Cycle Counting - The Distributor's Penicillin
by Scott Stratman
Inventory accuracy is essential to realizing your highest profit potential. Without knowing (with a high degree of accuracy) what you have in stock, you cannot confidently sell to your customers, buy additional products, or manage your warehouse operations. Inaccurate inventory creates a number of problems throughout the organization. If not managed, it becomes an “illness” that runs rampant and infects every aspect of the company.
The good news is that there is a cure. Cycle counting is one of the most effective tools to address many of the illnesses caused by inventory inaccuracy. Cycle counting, when done right, can create a high degree of confidence with your personnel that what the system says you have in stock, is what you actually have in stock. Just imagine how nice that would be!
Cycle counting is fairly easy to implement. In essence, you are deciding that you want to count all your products throughout the year instead of just once or twice a year. Doing an annual physical inventory count is not nearly as effective as counting your assets on a recurring basis.
There are various ways to cycle count. With some initial planning, you can start immediately and see the results equally as fast. Here are the steps you will need to follow to make cycle counting a way of life in your business.
First, determine how many items you want to count on the days you are counting.
Suppose you have 20,000 SKUs
You want to count every item 4 times during the year (recommended)
You have roughly 200 days available for counting out of the year
(50 weeks x 4 days per week)
Now do the math:
20,000 x 4 = 80,000 items counted per year
80,000 / 200 = 400 items counted per day
Once you determine how many items you will need to count every day, you need to find the best time of the day to count. For most distributors, early mornings work best. This is often the time when activity is low and orders are not being picked yet for the day.
It is also important to determine who would be the best at cycle counting. Try to select personnel that are very familiar with your products and your warehouse layout. You will be amazed at how many items they can accurately count in a couple hours.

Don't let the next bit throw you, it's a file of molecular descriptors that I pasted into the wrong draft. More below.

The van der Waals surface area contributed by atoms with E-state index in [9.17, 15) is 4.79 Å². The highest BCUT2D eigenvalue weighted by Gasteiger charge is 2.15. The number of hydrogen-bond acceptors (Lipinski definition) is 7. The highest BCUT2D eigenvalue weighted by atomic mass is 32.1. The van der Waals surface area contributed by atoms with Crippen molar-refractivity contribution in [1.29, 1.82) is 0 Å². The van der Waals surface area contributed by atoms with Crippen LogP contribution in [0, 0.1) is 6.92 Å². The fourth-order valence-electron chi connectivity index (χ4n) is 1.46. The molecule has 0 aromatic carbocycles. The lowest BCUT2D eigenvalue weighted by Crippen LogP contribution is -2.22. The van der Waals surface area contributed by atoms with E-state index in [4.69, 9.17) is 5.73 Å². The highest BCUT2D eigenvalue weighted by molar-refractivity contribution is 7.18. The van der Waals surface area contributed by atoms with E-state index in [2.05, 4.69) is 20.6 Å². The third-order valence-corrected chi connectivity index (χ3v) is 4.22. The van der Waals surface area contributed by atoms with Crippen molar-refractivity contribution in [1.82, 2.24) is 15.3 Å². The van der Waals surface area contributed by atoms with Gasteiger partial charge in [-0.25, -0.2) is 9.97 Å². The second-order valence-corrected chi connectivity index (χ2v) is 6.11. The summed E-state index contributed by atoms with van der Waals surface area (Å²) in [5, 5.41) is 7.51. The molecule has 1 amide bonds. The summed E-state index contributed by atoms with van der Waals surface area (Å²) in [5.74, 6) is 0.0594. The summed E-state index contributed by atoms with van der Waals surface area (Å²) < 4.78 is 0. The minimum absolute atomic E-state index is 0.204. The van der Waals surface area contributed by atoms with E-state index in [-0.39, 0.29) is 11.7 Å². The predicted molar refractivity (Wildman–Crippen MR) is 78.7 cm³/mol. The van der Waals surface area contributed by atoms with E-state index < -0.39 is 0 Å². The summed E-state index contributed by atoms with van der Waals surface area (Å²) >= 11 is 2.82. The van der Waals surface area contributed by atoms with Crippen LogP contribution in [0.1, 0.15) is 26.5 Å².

You can also consider a few different counting strategies:
- Count using a "shelf to sheet" approach. You print out a sheet with all the items to be counted that day without quantities. Have the counters count what is on the shelf and mark that number on the sheet. Then compare the counts to what your system says you have in stock for each item.
- Use the "wall to wall" counting approach where you start at point A, and you count every item from that point until you reach the other end of your warehouse. You are counting everything between the walls of your building.
- You might want to use the "higher cost" method, whereby those items with the highest cost get counted more often than other items. You are still counting all items a few times a year, but these high cost items get counted more often.
- The A, B, C, D method means you will count your A & B items more often than your C & D items. If your D items are dead stock, this makes perfect sense. Dead stock does not need to be counted more than once a year.
- Zone or Area counting makes sense if your warehouse is set up in this manner. A zone or area can be counted often to ensure the highest degree of accuracy.
Most importantly, cycle counting should be a way of life in your business. It cures many mistakes and reduces errors. It is "penicillin" for your business.
Scott Stratman is vice president, business development, for Tech Systems Inc. He has an extensive background in working with distributors around the globe. Many distributors are familiar with Scott from his previous role as founder and president of The Distribution Team Inc.Contact him at Scotts@techsystems.biz.
We track as a process of cycle counting, dollar variances overall, dollar variances at the bin, item accuracy overall and item accuracy at the bin. This is the only way you can measure to determine whether your cycle counts are making a difference throughout your entire inventory flow process.